First Person Shooter

A video game with an unexpected twist.




April 28, 2017


photo supplied


In Grand Theft Auto, the medium-redefining series of video games that has sold hundreds of millions of copies around the world, your character enjoys complete and total freedom. Specifically, the freedom to shoot, maim, rob, injure, wound, run over and murder pretty much anybody you encounter. An entire world of violent possibilities is at your fingertips.

Like so many others, Cole Kushner — who goes by Cole Kush online — played and enjoyed the GTA games. But the Edmonton-based animator noticed they left him feeling a little desensitized to what he was doing onscreen — “like a shell,” Kushner says. “No emotions whatsoever.” Which is when an idea came to mind: What if there was a game that simulated what actually happens when you kill somebody?

“It was never a thing where I thought, ‘I’m going to teach the world a lesson,’” Kushner says of his new, aptly titled web game, First Person Shooter. He imagined it instead as a darkly humorous, slightly surreal thought experiment. But it’s one that caught the eye of late-night cable outlet Adult Swim, which developed FPS with Kushner for its website. It went live late last year.

The game itself is simple. After a lavish introduction scene promising a GTA-like world of alcohol, fast cars, and all-around hedonism, your character (complete with gross stubble and exposed chest hair, the dictionary definition of “dirtbag”) wanders into a house and finds a man sitting on his couch watching TV. You’ve got a gun, and there’s not much else to do besides shoot him — except, once you do, everything changes. The man’s wife and child rush into the room, horrified. You hear sirens in the distance. And your character looks straight into the camera, as the horror of what he’s done finally dawns on him.

From there, the remainder of the game takes place inside a cramped jail cell, where the only thing your character can do is click on his little grey cot to go to sleep, and repeat the same thing all over again. The game ends when you close the tab in frustration.

Kushner’s background is a world away from absurdist video games. Born and raised in Grande Prairie, he studied clinical prosthetics and worked at rehab centres across the country. In grad school, he used 3D printers to make prosthetic sockets, and from there became fascinated with 3D technology, incorporating it into the music videos and short comedic films he was making on the side, with the help of local musician friends like Alex Calder and Mac DeMarco.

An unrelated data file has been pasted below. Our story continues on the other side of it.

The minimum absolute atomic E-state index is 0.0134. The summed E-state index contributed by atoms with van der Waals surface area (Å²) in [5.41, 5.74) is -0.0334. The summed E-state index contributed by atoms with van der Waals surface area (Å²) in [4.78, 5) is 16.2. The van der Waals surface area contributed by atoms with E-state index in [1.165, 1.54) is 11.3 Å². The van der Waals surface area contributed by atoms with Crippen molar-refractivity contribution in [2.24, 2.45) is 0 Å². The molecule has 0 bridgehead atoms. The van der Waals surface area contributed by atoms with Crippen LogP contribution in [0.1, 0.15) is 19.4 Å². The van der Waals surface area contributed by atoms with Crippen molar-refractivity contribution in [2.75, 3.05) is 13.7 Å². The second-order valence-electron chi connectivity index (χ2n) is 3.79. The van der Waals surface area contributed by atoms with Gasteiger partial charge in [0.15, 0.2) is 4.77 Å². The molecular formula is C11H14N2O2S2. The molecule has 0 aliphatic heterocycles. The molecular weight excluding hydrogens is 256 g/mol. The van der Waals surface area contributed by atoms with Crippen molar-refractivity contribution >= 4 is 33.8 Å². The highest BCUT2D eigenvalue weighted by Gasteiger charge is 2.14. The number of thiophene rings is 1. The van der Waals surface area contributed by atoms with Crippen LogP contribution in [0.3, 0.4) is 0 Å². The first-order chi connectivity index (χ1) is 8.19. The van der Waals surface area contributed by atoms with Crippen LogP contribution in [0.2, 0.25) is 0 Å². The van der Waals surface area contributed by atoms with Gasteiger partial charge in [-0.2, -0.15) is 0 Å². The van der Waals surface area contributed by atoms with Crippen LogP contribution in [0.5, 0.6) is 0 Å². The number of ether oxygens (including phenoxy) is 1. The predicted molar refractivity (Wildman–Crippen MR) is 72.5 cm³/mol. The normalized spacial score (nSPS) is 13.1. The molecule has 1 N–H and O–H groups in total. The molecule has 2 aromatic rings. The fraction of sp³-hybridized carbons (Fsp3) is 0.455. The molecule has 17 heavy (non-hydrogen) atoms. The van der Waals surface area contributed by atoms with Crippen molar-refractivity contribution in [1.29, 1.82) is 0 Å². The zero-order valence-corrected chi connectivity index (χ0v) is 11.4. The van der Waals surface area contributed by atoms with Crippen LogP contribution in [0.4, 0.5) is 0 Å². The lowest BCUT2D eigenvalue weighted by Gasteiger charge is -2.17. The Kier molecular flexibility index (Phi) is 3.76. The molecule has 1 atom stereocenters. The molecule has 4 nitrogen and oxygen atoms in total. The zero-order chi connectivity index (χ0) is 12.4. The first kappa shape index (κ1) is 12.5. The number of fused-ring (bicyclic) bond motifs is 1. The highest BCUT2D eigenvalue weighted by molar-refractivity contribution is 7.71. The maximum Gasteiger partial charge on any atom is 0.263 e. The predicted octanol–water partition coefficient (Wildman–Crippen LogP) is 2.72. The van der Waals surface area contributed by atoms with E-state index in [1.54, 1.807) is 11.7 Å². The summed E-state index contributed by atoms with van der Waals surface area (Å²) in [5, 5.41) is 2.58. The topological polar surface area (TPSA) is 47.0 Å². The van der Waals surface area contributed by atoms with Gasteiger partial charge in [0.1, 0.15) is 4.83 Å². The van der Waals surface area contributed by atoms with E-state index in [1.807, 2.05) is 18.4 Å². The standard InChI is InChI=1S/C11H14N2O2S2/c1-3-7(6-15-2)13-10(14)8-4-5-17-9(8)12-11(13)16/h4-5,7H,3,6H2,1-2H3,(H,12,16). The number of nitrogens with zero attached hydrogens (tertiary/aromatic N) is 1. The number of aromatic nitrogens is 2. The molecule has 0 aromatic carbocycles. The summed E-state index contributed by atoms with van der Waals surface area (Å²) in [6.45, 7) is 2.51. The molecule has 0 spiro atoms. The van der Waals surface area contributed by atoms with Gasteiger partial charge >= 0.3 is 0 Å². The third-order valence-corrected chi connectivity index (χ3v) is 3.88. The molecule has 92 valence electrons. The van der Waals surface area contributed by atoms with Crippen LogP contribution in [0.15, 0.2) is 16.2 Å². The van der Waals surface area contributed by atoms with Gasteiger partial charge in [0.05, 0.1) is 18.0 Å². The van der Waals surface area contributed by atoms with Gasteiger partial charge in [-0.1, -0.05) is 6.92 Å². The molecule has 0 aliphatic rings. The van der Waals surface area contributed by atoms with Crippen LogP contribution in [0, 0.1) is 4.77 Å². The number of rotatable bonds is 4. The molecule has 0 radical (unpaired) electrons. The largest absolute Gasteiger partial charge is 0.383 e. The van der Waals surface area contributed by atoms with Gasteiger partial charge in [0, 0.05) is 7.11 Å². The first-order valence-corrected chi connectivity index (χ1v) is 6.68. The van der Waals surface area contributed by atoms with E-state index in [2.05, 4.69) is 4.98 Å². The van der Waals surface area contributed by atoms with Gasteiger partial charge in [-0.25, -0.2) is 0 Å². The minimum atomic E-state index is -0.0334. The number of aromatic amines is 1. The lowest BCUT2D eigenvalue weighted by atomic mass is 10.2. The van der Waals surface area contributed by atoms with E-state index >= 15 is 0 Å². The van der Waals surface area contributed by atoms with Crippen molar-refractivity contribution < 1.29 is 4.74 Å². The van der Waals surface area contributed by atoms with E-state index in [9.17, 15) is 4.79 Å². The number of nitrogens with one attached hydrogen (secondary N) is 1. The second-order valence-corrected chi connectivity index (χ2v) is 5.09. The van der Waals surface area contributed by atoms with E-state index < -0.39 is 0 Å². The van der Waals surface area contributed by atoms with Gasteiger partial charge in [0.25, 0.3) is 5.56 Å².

One of his most successful videos, 2014’s “Backer,” features the scruffy DeMarco — an internationally beloved singer-songwriter who now lives in upstate New York — as a professional car backer who wants to tell you about this dream he had. It’s easily the best slice of surrealism ever shot at the corner of Whyte Avenue and 100th Street. That video caught the eye of many in the American alt-comedy scene, which is how Adult Swim, among others, first caught wind of Kushner’s work.

Most people, Kushner says, get the joke in First Person Shooter, especially those who are already familiar with the FPS genre. But given how straight the satire is played, he has gotten some more unsettling responses. “When people immediately laugh really hard when you shoot the dad, that makes me a little uncomfortable,” Kushner says. “But then [other] people feel almost horrified — a very visceral, negative response. That’s the ideal. I think you need to feel bad, seeing this. That was the point. It’s not going to make you feel good.”

From here, Kushner has his eyes set on television. Fresh off the success of First Person Shooter, he’s currently developing a project with Abso Lutely Productions, the company behind shows like Comedy Bang! Bang!, Nathan for You and Tim and Eric Awesome Show, Great Job!


This article appears in the May 2017 issue of Avenue Edmonton. Subscribe here.


 

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